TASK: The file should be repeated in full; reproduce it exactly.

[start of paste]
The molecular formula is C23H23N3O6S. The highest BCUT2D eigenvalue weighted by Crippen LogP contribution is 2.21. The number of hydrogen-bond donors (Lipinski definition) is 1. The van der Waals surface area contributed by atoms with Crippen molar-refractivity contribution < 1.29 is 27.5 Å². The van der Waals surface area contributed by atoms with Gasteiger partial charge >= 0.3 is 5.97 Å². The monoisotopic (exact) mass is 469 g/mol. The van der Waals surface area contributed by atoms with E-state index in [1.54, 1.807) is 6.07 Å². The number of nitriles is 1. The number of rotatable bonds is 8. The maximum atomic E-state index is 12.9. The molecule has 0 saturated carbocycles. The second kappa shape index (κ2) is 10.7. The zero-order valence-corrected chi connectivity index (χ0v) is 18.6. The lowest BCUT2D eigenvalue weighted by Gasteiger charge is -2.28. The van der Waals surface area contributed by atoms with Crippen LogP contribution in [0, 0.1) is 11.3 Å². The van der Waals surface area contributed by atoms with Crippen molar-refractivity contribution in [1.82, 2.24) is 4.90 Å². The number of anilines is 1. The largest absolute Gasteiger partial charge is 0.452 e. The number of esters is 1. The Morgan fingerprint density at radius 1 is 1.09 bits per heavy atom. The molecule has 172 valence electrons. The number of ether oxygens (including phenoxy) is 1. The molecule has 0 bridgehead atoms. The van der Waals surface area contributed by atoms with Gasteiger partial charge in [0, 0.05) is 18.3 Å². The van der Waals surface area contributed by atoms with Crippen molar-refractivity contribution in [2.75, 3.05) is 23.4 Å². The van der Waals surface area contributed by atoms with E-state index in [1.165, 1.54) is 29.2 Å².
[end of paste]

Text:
The molecular formula is C23H23N3O6S. The highest BCUT2D eigenvalue weighted by Crippen LogP contribution is 2.21. The number of hydrogen-bond donors (Lipinski definition) is 1. The van der Waals surface area contributed by atoms with Crippen molar-refractivity contribution < 1.29 is 27.5 Å². The van der Waals surface area contributed by atoms with Gasteiger partial charge >= 0.3 is 5.97 Å². The monoisotopic (exact) mass is 469 g/mol. The van der Waals surface area contributed by atoms with E-state index in [1.54, 1.807) is 6.07 Å². The number of nitriles is 1. The number of rotatable bonds is 8. The maximum atomic E-state index is 12.9. The molecule has 0 saturated carbocycles. The second kappa shape index (κ2) is 10.7. The zero-order valence-corrected chi connectivity index (χ0v) is 18.6. The lowest BCUT2D eigenvalue weighted by Gasteiger charge is -2.28. The van der Waals surface area contributed by atoms with Crippen LogP contribution in [0, 0.1) is 11.3 Å². The van der Waals surface area contributed by atoms with Crippen molar-refractivity contribution in [1.82, 2.24) is 4.90 Å². The number of anilines is 1. The largest absolute Gasteiger partial charge is 0.452 e. The number of esters is 1. The Morgan fingerprint density at radius 1 is 1.09 bits per heavy atom. The molecule has 172 valence electrons. The number of ether oxygens (including phenoxy) is 1. The molecule has 0 bridgehead atoms. The van der Waals surface area contributed by atoms with Gasteiger partial charge in [0, 0.05) is 18.3 Å². The van der Waals surface area contributed by atoms with Crippen molar-refractivity contribution in [2.75, 3.05) is 23.4 Å². The van der Waals surface area contributed by atoms with E-state index in [1.165, 1.54) is 29.2 Å².